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To generate an RSA key, you need lots of random bits – more than 4000 for a 4096-bit key (usually more than the key size, since you need to throw away and retest parts if the prime tests fail).

Now, to generate an RSA key, you would love to have the bits being uncorrelated. But if your PRNG has 160 bits of state, you cannot get even 200 uncorrelated entirely random bits out of it. Most of the time, you can get a bit more than the state size safely, but they will obviously not be entirely random, only oh point something random, and not necessarily uncorrelated. The quality of the output of a PRNG is debatable; for example, arc4random(3) is a “stretching RNG” which means that it distributes the entropy in its about 1696 bit of state mostly uniformly across the output (notwithstanding RC4 early keystream bias: the first 3072-plus-some aRC4 output bytes are thrown away), whereas others “exhaust” their full entropy in the first pool-sized read and then are merely pseudo-random (i.e. zero mathematical entropy afterwards); AFAICT the Linux/BSD /dev/urandom device belongs into this category except that reads cause stirs which increase entropy – more, the more consumers are using the RNG at the same time).

So, this is really a “depends” question. It depends on the security level you want (160 bits of state for an 4096-bit RSA key is really a bit few, but might work for an 1024-bit RSA key, but definitely not for an 1024-bit DSA key) and, to some extent, the properties of the RNG chosen. The general answer is: no, you cannot use a n-bit state RNG to generate an RSA key with n or more bits of size.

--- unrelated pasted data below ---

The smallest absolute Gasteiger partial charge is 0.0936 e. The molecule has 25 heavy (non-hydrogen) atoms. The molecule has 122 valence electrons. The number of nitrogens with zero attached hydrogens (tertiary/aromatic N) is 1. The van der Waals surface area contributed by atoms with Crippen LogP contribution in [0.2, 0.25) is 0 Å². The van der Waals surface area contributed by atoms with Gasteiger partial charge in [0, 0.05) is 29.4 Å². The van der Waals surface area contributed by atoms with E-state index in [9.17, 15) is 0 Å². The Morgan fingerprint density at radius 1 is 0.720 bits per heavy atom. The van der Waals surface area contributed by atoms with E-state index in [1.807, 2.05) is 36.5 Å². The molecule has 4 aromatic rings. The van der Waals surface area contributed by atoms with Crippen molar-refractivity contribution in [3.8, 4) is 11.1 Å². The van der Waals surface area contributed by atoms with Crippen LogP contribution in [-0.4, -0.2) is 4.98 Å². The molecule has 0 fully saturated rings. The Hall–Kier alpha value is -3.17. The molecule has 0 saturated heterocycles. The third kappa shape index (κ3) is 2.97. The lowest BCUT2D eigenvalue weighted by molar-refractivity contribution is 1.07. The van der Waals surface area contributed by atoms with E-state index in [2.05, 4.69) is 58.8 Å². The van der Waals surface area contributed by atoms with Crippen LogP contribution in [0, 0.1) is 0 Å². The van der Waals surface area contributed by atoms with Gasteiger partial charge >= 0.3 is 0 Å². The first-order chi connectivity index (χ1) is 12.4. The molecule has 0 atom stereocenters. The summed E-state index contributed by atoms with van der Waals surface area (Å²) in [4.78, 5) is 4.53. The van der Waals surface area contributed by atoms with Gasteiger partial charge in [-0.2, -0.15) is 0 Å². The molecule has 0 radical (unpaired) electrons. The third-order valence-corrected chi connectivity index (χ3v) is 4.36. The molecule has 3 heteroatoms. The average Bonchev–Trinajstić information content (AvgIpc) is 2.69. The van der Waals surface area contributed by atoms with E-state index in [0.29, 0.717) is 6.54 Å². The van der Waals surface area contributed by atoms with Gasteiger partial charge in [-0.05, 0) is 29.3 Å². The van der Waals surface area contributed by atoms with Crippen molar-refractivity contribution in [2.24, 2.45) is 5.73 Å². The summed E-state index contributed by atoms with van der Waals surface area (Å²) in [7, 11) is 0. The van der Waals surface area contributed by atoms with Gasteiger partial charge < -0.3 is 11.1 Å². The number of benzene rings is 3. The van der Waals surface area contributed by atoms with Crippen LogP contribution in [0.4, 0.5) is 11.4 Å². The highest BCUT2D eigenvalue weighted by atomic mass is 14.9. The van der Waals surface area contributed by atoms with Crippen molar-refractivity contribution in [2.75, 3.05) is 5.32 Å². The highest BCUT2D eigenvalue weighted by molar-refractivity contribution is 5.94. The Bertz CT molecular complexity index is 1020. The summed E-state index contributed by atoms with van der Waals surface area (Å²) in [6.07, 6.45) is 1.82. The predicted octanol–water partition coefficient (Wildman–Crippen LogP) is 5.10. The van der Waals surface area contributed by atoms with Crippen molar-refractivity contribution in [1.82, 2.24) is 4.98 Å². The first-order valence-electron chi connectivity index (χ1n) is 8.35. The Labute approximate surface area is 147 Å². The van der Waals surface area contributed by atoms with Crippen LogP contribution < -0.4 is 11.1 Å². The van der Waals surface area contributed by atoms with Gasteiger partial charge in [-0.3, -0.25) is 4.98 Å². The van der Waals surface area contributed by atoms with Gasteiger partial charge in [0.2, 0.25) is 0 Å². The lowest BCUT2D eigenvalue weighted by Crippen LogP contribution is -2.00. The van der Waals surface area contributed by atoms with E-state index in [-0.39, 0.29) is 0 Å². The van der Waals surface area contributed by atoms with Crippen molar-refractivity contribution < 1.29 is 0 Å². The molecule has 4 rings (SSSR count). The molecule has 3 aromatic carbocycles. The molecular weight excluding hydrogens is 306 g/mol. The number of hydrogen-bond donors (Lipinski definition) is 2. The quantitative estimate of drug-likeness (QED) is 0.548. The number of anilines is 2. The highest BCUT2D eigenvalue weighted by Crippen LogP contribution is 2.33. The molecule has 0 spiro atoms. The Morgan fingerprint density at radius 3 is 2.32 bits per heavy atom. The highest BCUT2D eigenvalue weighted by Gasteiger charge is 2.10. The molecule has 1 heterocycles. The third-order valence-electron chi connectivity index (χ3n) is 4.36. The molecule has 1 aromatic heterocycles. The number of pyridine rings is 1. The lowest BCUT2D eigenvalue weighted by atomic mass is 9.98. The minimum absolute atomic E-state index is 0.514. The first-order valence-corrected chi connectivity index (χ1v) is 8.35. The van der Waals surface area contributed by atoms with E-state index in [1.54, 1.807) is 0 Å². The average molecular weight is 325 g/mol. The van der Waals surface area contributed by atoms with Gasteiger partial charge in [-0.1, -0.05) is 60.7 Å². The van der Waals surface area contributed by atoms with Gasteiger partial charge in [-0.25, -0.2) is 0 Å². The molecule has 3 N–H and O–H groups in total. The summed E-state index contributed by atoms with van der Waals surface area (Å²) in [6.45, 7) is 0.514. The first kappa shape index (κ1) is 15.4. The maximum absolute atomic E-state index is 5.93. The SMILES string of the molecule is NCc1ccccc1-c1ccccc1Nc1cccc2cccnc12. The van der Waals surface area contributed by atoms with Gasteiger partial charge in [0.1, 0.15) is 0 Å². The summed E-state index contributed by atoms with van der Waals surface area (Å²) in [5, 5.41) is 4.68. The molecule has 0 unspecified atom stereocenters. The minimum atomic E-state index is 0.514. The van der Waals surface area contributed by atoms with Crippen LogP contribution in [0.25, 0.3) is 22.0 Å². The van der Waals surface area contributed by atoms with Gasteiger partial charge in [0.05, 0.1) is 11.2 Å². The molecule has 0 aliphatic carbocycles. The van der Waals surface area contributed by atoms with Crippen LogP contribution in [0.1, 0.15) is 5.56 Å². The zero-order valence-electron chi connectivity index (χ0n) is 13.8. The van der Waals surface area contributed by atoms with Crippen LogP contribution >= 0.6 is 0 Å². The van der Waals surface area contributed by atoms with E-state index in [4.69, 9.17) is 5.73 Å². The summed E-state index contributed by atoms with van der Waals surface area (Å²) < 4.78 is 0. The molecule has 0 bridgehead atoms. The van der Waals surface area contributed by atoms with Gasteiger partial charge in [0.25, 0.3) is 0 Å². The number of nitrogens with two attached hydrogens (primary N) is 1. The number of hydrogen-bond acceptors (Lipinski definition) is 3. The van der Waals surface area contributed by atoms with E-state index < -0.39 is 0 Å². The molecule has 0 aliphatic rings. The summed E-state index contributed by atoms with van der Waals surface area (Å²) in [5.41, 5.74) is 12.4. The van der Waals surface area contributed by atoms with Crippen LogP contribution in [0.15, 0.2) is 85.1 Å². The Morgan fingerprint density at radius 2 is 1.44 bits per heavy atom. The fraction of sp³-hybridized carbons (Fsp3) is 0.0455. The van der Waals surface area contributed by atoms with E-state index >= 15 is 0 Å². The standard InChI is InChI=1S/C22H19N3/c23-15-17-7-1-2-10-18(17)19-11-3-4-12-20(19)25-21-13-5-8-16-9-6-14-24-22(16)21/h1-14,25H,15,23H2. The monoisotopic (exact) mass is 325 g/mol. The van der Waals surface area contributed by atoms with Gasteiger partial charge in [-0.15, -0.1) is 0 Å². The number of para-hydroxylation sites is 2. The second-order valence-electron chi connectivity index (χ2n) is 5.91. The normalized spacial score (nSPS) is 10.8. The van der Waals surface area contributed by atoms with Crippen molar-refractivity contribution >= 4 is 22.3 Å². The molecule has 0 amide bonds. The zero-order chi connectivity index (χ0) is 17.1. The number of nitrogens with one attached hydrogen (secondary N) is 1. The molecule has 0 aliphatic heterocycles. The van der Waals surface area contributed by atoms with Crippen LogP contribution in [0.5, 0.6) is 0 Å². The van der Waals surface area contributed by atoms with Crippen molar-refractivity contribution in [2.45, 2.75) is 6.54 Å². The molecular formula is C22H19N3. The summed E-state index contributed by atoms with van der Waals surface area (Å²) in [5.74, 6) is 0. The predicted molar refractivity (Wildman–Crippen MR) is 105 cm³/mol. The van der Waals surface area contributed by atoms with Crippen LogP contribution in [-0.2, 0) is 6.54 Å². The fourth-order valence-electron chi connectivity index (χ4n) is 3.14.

「Is there an easier way to crack an RSA key generated using such a PRNG?」 – Yes, but the details may or may not be worth it. For an extreme, see the Debian OpenSSL RAND_add fiasco, in which the entire key space was, IIRC, 32768 * 2 possible keys, for each key bit size, making it utterly easy to precompute them all (for a few given key bit sizes).

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@downvote: care to comment? –  mirabilos Jan 6 '14 at 23:50
I didn't give the downvote, but I suspect whoever did downvoted because your answer swerves between correct statements and total nonsense. Statements like "the quality of the output of the PRNG is debatable" is questionable; there exist high quality CSPRNGs that are effectively indistinguishable from random given 160 bits of seed. I have also no idea why you say "160 bits of state is definitely not (enough) for a 1024-bit DSA key". And, your general answer of "no, you cannot use a n-bit state RNG to generate an RSA key with n or more bits of size" is wrong. –  poncho Jan 7 '14 at 1:32
“Statements like "the quality of the output of the PRNG is debatable" is questionable; there exist high quality CSPRNGs” yes, but not all PRNGs are “high quality CSPRNGs”, that's what I meant, that the choice of RNG affects the answer. –  mirabilos Jan 7 '14 at 1:34
“that are effectively indistinguishable from random” does not mean that every bit is fully (1.000000) random –  mirabilos Jan 7 '14 at 1:35
“I have also no idea why you say "160 bits of state is definitely not (enough) for a 1024-bit DSA key".” ← That is because DSA is weak in the face of bad entropy. –  mirabilos Jan 7 '14 at 1:35